Category Archives: Tomb

Church of the Nativity

The Church of the Nativity in Bethlehem is a major Christian holy site, as it marks the traditional place of Christ’s birth. It is also one of the oldest surviving Christian churches. Map.

Map of Church of Nativity
Map of Church of Nativity

The first evidence of a cave here being venerated as Christ’s birthplace is in the writings of St Justin Martyr around AD 160. In 326, the Roman emperor Constantine ordered a church to be built and in about 530 it was rebuilt by Justinian. The Crusaders later redecorated the interior, but much of the marble was looted in Ottoman times. In 1852 shared custody of the church was granted to the Roman Catholic, Armenian and Greek Orthodox churches, the Greeks caring for the Grotto of the Nativity.

The grotto is the church’s focal point. A silver star is set in the floor over the spot where Christ is said to have been born. The wide nave survives intact from Justinian’s time, although the roof is 15th-century, with 19th-century restorations. Thirty of the nave’s 44 columns carry Crusader paintings of saints, and the Virgin and Child, although age and lighting conditions make them hard to see. The columns are of polished, pink limestone, most of them reused from the original 4th-century basilica. Fragments of high quality mosaics decorate the walls. Incorporating columns and capitals from the 12th-century Augustinian monastery that previously stood here, this attractive, peaceful cloister was rebuilt in Crusader style in 1948.

Church of the Nativity, Plan
Church of the Nativity, Plan

The birth of Jesus is narrated in the Gospels of Matthew and Luke. Matthew gives the impression that Mary and Joseph were from Bethlehem and later moved to Nazareth because of Herod’s decree, while Luke indicates that Mary and Joseph were from Nazareth, and Jesus was born in Bethlehem while they were in town for a special census.

Church of the Nativity, Plan
Church of the Nativity, Plan

Scholars tend to see these two stories as irreconcilable and believe Matthew to be more reliable because of historical problems with Luke’s version. But both accounts agree that Jesus was born in Bethlehem and raised in Nazareth. According to Luke 2:7 (in the traditional translation), Mary “laid him in a manger because there was no room for them in the inn.”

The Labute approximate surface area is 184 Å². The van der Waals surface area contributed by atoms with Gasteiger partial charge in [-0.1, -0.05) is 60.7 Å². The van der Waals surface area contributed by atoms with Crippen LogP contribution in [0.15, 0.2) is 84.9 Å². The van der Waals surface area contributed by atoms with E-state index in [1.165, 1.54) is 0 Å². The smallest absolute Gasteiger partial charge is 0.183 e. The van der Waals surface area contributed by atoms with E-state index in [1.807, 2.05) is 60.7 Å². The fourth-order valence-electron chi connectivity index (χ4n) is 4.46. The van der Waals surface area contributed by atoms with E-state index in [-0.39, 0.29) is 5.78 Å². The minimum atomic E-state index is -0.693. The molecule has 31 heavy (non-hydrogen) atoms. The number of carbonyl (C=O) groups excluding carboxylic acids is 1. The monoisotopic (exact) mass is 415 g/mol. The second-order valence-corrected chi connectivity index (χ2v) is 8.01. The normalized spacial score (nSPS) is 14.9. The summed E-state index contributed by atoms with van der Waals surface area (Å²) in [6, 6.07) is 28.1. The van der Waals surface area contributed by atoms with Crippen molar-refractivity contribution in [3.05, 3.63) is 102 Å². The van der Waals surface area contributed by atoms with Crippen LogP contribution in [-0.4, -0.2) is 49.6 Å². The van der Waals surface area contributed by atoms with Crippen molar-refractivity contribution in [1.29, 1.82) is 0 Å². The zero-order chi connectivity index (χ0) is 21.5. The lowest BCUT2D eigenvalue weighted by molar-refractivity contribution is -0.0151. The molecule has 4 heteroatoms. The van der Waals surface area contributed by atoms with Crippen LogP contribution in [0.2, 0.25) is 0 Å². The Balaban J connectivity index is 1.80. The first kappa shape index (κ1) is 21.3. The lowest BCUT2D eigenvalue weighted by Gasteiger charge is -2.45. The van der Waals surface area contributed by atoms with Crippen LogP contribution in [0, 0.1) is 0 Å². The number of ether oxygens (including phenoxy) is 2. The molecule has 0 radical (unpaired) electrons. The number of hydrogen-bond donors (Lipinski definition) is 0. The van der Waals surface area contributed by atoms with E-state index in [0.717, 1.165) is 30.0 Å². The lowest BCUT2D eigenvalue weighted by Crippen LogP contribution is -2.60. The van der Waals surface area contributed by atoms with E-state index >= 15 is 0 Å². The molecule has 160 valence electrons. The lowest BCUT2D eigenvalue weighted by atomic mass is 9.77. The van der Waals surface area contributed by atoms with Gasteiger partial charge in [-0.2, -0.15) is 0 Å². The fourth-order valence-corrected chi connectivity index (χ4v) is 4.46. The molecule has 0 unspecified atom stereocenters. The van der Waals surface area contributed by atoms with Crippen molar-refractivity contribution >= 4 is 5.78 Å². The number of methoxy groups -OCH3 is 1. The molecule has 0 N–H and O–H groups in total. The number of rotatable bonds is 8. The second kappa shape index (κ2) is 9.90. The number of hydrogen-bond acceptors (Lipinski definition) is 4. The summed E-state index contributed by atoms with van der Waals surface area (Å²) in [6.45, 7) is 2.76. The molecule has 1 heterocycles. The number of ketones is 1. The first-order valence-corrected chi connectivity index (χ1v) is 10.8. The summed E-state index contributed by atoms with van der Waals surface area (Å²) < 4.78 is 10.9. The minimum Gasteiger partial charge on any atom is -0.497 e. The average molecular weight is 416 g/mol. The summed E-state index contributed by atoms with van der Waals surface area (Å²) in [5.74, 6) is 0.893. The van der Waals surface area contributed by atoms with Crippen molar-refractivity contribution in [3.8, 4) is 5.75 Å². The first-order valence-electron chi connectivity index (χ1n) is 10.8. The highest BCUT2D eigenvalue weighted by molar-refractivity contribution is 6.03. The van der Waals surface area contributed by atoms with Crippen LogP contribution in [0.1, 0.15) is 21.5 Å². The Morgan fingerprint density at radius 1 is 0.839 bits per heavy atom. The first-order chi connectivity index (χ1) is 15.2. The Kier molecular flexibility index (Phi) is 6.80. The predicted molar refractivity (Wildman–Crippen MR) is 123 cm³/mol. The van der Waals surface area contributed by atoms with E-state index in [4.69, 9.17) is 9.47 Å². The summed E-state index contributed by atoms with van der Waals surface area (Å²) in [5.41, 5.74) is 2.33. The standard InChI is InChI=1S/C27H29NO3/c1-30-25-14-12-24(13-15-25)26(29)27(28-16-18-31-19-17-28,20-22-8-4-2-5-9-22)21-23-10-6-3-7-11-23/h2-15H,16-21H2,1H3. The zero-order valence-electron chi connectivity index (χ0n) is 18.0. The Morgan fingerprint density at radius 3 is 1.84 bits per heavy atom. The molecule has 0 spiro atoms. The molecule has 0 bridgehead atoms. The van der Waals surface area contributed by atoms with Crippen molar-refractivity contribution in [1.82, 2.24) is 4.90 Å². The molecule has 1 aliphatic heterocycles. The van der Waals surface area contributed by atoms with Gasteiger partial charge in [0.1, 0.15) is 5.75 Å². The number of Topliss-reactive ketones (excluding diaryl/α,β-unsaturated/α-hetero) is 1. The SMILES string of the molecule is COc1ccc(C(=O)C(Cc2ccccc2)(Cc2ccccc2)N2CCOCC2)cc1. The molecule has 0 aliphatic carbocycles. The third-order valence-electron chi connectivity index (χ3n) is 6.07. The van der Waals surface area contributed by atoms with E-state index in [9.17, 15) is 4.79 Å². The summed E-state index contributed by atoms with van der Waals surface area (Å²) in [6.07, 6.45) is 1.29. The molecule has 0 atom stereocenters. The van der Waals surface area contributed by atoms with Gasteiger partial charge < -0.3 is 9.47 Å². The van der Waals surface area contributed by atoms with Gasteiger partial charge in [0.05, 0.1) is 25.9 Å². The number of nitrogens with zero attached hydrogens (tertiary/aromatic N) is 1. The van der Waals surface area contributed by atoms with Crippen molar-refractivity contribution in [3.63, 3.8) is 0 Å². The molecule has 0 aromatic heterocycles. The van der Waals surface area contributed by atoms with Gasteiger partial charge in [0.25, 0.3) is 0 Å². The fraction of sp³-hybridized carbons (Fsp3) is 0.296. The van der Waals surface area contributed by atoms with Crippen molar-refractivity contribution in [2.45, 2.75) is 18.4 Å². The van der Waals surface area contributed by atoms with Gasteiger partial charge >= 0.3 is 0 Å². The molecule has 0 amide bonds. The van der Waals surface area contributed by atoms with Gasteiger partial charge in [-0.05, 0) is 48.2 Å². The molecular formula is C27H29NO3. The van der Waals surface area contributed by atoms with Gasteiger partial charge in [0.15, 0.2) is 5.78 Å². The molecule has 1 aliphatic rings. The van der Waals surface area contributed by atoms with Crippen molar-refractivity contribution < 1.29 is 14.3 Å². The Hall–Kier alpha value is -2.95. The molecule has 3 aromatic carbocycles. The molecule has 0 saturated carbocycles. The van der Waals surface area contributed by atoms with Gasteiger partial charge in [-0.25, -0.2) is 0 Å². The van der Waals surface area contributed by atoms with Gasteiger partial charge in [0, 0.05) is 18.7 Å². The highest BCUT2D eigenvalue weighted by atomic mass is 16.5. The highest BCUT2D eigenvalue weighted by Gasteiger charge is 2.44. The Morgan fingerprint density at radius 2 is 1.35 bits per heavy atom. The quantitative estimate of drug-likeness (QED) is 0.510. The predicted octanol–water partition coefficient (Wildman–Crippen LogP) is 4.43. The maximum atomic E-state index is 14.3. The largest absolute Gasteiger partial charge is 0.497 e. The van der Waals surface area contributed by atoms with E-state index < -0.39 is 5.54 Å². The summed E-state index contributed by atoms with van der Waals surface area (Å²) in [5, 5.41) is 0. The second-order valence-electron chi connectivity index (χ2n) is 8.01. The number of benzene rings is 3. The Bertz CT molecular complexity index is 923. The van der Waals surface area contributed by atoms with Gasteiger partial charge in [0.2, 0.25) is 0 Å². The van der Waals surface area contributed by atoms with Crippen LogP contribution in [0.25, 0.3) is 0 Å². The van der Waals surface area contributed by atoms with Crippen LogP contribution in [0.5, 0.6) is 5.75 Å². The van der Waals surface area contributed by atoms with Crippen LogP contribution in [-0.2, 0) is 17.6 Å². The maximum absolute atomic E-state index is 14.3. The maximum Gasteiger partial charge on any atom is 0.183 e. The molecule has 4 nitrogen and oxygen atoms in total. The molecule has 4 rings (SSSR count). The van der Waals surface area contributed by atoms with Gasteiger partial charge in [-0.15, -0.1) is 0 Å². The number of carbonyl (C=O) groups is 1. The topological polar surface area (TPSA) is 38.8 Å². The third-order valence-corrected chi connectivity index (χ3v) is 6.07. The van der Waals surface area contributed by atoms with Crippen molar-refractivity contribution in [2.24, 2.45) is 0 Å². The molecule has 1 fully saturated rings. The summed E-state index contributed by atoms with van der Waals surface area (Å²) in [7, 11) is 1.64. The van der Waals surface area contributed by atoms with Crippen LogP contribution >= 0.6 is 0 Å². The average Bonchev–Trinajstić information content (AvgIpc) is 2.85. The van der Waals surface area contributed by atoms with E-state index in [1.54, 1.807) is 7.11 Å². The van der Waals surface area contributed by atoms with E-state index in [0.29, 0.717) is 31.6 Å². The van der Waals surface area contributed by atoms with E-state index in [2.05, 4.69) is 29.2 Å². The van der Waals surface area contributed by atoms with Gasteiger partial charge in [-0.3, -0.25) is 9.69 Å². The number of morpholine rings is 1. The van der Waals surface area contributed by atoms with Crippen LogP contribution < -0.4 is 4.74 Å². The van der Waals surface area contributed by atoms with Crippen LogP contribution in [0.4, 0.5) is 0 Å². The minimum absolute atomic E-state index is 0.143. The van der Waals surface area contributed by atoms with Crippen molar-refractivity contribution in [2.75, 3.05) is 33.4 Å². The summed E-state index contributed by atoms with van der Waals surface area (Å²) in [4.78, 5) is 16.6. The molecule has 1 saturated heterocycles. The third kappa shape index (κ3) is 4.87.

Church of the Nativity, Plan
Church of the Nativity, Plan

But the Greek can also be rendered, “she laid him in a manger because they had no space in the room” — we should perhaps imagine Jesus being born in a quiet back room of an overflowing one-room house. The gospel accounts don’t mention a cave, but less than a century later, both Justin Martyr and the Protoevangelium of James say Jesus was born in a cave.

Church of the Nativity, Grotto
Church of the Nativity, Grotto

This is reasonable, as many houses in the area are still built in front of a cave. The cave part would have been used for stabling and storage – thus the manger. The first evidence of a cave in Bethlehem being venerated as Christ’s birthplace is in the writings of Justin Martyr around 160 AD. The tradition is also attested by Origen and Eusebius in the 3rd century.

In 1852, shared custody of the church was granted to the Roman Catholic, Armenian and Greek Orthodox churches. The Greeks care for the Grotto of the Nativity.

Door of Humility

The Crusader doorway, marked by a pointed arch, was reduced to the present tiny size in the Ottoman period to prevent carts being driven in by looters. A massive lintel above the arch indicates the door’s even larger original size.

It’s a small door, only about four feet tall and two feet wide.  You have to bow down to go through it. The threshold is surrounded by three large stones.  For security reasons, there is usually an armed soldier standing next to it.

All pilgrims who visit the sacred site of Jesus’ birth, must bow down to enter. They must bow as the Magi did in bringing their gifts from afar.  The gospels say that as they approached the child, they fell down and worshiped, and only then offered their treasures.  They approached him in great humility      .

Grotto

Interior

Wadi Qelt & Nabi Musa

The steep canyon of Wadi Qelt links Jerusalem to Jericho and has a number of interesting religious sites along its course, as well as springs, plants and wildlife, and often breathtaking views over the mountains and desert. The whole canyon is hikeable, although it would take a full day, and even in the spring and autumn the heat can be intense. Map.

St. George’s Monastery
St. George’s Monastery

The key sites of the wadi are linked to the highway that connects Jerusalem with Jericho and the Dead Sea, and are well signposted in both directions. Beware of extreme heat in summer and flash floods in winter. The spectacular St George’s Monastery (9am to 1pm daily) is a must see in Wadi Qelt, built into the cliff face in the 5th century.